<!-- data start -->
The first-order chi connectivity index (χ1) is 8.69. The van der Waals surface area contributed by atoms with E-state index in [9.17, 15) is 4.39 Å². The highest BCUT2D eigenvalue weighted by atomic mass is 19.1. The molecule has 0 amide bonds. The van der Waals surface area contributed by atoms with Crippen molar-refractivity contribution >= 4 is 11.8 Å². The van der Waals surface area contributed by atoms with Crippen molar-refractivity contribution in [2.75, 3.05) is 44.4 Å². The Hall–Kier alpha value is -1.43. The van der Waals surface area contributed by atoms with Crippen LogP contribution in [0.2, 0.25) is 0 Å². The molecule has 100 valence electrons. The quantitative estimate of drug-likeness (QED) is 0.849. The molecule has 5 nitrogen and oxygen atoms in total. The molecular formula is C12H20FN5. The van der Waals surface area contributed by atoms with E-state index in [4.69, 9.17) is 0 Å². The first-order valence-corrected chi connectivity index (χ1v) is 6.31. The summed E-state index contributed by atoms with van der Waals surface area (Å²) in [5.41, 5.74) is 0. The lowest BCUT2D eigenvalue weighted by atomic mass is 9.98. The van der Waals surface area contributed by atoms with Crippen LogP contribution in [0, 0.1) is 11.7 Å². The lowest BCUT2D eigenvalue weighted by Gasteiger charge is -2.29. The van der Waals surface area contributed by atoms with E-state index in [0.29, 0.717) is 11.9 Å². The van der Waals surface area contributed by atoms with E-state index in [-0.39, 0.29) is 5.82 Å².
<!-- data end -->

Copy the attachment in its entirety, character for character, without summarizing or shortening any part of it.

The first-order chi connectivity index (χ1) is 8.69. The van der Waals surface area contributed by atoms with E-state index in [9.17, 15) is 4.39 Å². The highest BCUT2D eigenvalue weighted by atomic mass is 19.1. The molecule has 0 amide bonds. The van der Waals surface area contributed by atoms with Crippen molar-refractivity contribution >= 4 is 11.8 Å². The van der Waals surface area contributed by atoms with Crippen molar-refractivity contribution in [2.75, 3.05) is 44.4 Å². The Hall–Kier alpha value is -1.43. The van der Waals surface area contributed by atoms with Crippen LogP contribution in [0.2, 0.25) is 0 Å². The molecule has 100 valence electrons. The quantitative estimate of drug-likeness (QED) is 0.849. The molecule has 5 nitrogen and oxygen atoms in total. The molecular formula is C12H20FN5. The van der Waals surface area contributed by atoms with E-state index in [4.69, 9.17) is 0 Å². The first-order valence-corrected chi connectivity index (χ1v) is 6.31. The summed E-state index contributed by atoms with van der Waals surface area (Å²) in [5.41, 5.74) is 0. The lowest BCUT2D eigenvalue weighted by atomic mass is 9.98. The van der Waals surface area contributed by atoms with Crippen LogP contribution in [0, 0.1) is 11.7 Å². The lowest BCUT2D eigenvalue weighted by Gasteiger charge is -2.29. The van der Waals surface area contributed by atoms with E-state index in [0.29, 0.717) is 11.9 Å². The van der Waals surface area contributed by atoms with E-state index in [-0.39, 0.29) is 5.82 Å².